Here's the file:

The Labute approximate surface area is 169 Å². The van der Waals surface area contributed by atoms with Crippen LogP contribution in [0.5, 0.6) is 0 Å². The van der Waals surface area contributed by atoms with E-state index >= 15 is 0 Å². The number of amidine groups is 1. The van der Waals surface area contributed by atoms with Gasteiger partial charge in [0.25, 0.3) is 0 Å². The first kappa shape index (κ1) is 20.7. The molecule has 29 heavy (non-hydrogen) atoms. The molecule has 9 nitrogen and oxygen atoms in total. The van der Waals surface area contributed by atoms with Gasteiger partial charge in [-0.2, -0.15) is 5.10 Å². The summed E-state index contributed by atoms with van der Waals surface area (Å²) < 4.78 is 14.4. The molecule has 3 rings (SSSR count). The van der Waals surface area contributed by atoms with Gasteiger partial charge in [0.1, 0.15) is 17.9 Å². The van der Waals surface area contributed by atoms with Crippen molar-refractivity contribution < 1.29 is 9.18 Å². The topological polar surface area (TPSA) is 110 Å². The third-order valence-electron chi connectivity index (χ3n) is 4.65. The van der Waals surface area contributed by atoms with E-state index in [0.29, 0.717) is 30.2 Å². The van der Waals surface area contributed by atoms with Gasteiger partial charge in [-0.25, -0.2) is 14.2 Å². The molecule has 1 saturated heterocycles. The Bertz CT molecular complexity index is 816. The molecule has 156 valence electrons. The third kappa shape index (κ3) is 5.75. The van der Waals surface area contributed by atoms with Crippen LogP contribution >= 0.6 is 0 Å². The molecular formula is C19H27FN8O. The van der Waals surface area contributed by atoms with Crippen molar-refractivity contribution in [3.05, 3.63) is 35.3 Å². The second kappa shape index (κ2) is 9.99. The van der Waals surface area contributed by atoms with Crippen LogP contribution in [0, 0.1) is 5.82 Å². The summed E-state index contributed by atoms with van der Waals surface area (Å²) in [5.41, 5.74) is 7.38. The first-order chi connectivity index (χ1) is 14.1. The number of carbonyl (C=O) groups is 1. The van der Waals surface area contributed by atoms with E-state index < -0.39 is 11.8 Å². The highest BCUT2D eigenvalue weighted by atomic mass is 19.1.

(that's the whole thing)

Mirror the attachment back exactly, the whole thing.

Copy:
The Labute approximate surface area is 169 Å². The van der Waals surface area contributed by atoms with Crippen LogP contribution in [0.5, 0.6) is 0 Å². The van der Waals surface area contributed by atoms with E-state index >= 15 is 0 Å². The number of amidine groups is 1. The van der Waals surface area contributed by atoms with Gasteiger partial charge in [0.25, 0.3) is 0 Å². The first kappa shape index (κ1) is 20.7. The molecule has 29 heavy (non-hydrogen) atoms. The molecule has 9 nitrogen and oxygen atoms in total. The van der Waals surface area contributed by atoms with Gasteiger partial charge in [-0.2, -0.15) is 5.10 Å². The summed E-state index contributed by atoms with van der Waals surface area (Å²) < 4.78 is 14.4. The molecule has 3 rings (SSSR count). The van der Waals surface area contributed by atoms with Gasteiger partial charge in [0.1, 0.15) is 17.9 Å². The van der Waals surface area contributed by atoms with Crippen molar-refractivity contribution < 1.29 is 9.18 Å². The topological polar surface area (TPSA) is 110 Å². The third-order valence-electron chi connectivity index (χ3n) is 4.65. The van der Waals surface area contributed by atoms with E-state index in [0.29, 0.717) is 30.2 Å². The van der Waals surface area contributed by atoms with Gasteiger partial charge in [-0.25, -0.2) is 14.2 Å². The molecule has 1 saturated heterocycles. The Bertz CT molecular complexity index is 816. The molecule has 156 valence electrons. The third kappa shape index (κ3) is 5.75. The van der Waals surface area contributed by atoms with Crippen LogP contribution >= 0.6 is 0 Å². The molecular formula is C19H27FN8O. The van der Waals surface area contributed by atoms with Crippen molar-refractivity contribution in [3.05, 3.63) is 35.3 Å². The second kappa shape index (κ2) is 9.99. The van der Waals surface area contributed by atoms with Crippen LogP contribution in [0, 0.1) is 5.82 Å². The summed E-state index contributed by atoms with van der Waals surface area (Å²) in [5.41, 5.74) is 7.38. The first-order chi connectivity index (χ1) is 14.1. The number of carbonyl (C=O) groups is 1. The van der Waals surface area contributed by atoms with E-state index < -0.39 is 11.8 Å². The highest BCUT2D eigenvalue weighted by atomic mass is 19.1.